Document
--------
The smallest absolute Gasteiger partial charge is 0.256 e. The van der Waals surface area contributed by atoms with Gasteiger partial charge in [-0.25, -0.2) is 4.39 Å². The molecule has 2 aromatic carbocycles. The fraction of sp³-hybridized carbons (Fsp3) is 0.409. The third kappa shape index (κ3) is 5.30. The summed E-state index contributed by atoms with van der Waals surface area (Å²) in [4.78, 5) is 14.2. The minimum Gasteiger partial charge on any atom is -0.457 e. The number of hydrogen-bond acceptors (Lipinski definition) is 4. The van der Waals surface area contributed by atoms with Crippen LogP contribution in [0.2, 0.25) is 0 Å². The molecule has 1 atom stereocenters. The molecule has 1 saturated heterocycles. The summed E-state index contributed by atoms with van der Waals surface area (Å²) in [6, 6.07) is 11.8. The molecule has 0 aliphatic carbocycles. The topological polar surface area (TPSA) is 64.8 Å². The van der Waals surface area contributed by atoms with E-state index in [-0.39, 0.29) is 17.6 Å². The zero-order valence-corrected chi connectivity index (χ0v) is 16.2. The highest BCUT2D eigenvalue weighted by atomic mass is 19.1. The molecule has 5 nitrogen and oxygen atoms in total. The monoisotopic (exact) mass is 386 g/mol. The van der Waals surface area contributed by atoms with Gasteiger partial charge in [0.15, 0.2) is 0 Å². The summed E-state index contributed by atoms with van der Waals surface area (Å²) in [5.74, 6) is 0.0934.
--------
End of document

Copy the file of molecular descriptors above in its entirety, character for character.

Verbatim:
The smallest absolute Gasteiger partial charge is 0.256 e. The van der Waals surface area contributed by atoms with Gasteiger partial charge in [-0.25, -0.2) is 4.39 Å². The molecule has 2 aromatic carbocycles. The fraction of sp³-hybridized carbons (Fsp3) is 0.409. The third kappa shape index (κ3) is 5.30. The summed E-state index contributed by atoms with van der Waals surface area (Å²) in [4.78, 5) is 14.2. The minimum Gasteiger partial charge on any atom is -0.457 e. The number of hydrogen-bond acceptors (Lipinski definition) is 4. The van der Waals surface area contributed by atoms with Crippen LogP contribution in [0.2, 0.25) is 0 Å². The molecule has 1 atom stereocenters. The molecule has 1 saturated heterocycles. The summed E-state index contributed by atoms with van der Waals surface area (Å²) in [6, 6.07) is 11.8. The molecule has 0 aliphatic carbocycles. The topological polar surface area (TPSA) is 64.8 Å². The van der Waals surface area contributed by atoms with E-state index in [-0.39, 0.29) is 17.6 Å². The zero-order valence-corrected chi connectivity index (χ0v) is 16.2. The highest BCUT2D eigenvalue weighted by atomic mass is 19.1. The molecule has 5 nitrogen and oxygen atoms in total. The monoisotopic (exact) mass is 386 g/mol. The van der Waals surface area contributed by atoms with Gasteiger partial charge in [0.15, 0.2) is 0 Å². The summed E-state index contributed by atoms with van der Waals surface area (Å²) in [5.74, 6) is 0.0934.